A mid-year report from Chainalysis revealed that just under $2 billion has been stolen in cryptocurrency hacks in the first seven months of 2022. This is a significant increase from this same point in 2021, as experts found that crypto hacks were at $1.2 billion last July.
The report points to decentralized finance (DeFi) as the primary reason for this increase in cryptocurrency hacks. Rather than going through trusted banks, DeFi programs allow consumers to make crypto transactions with blockchain technology. These programs don’t typically have strong security and privacy measures, which makes them susceptible to hackers.
“...DeFi protocols are uniquely vulnerable to hacking, as their open source code can be studied ad nauseum by cybercriminals looking for exploits (though this can be helpful for security as it allows for auditing of the code), and it’s possible that protocols’ incentives to reach the market and grow quickly lead to lapses in security best practices,” wrote Eric Jardine in the Chainalysis report.
Crypto experts have reason to believe that many of these hackers are from North Korea. So far this year, North Korean hackers have stolen a total of $1 billion in crypto. This includes $625 million that came from the video game Axie Infinity.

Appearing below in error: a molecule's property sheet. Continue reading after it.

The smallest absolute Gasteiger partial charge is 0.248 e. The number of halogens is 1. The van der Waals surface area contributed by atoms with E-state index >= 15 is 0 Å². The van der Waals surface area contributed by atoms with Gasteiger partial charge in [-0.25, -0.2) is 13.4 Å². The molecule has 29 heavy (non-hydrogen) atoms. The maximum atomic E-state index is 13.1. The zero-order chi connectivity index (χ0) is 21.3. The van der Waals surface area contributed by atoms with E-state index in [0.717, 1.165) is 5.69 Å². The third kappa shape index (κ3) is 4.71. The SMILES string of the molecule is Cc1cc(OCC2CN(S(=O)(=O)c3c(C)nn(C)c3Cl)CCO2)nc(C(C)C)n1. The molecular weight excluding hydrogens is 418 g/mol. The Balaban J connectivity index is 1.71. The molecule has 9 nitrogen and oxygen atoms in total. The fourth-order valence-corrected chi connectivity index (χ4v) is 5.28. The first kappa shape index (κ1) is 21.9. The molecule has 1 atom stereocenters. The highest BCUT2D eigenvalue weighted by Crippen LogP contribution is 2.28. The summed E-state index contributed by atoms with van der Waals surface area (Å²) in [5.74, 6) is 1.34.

Crypto scams are declining
Though crypto hackers are stealing more and more money, the Chainalysis report also found that fewer consumers are falling for crypto scams. Both money generated from crypto scams and the number of scams that consumers fell prey to are 65% lower than what they were at this point last year.
Experts speculate that as Bitcoin prices have steadily declined over the course of the year, fewer people are interested in taking the risk with potentially volatile crypto investments. While this helps in losing large sums of money, it also helps protect consumers from potential scams – which could cause them to lose even more money.
Because crypto remains unregulated, investors don’t have the support of a traditional bank to fall back on in case of emergencies. Consumers are encouraged to do their own research before investing, while lawmakers are urged to continue interfering in stolen crypto cases.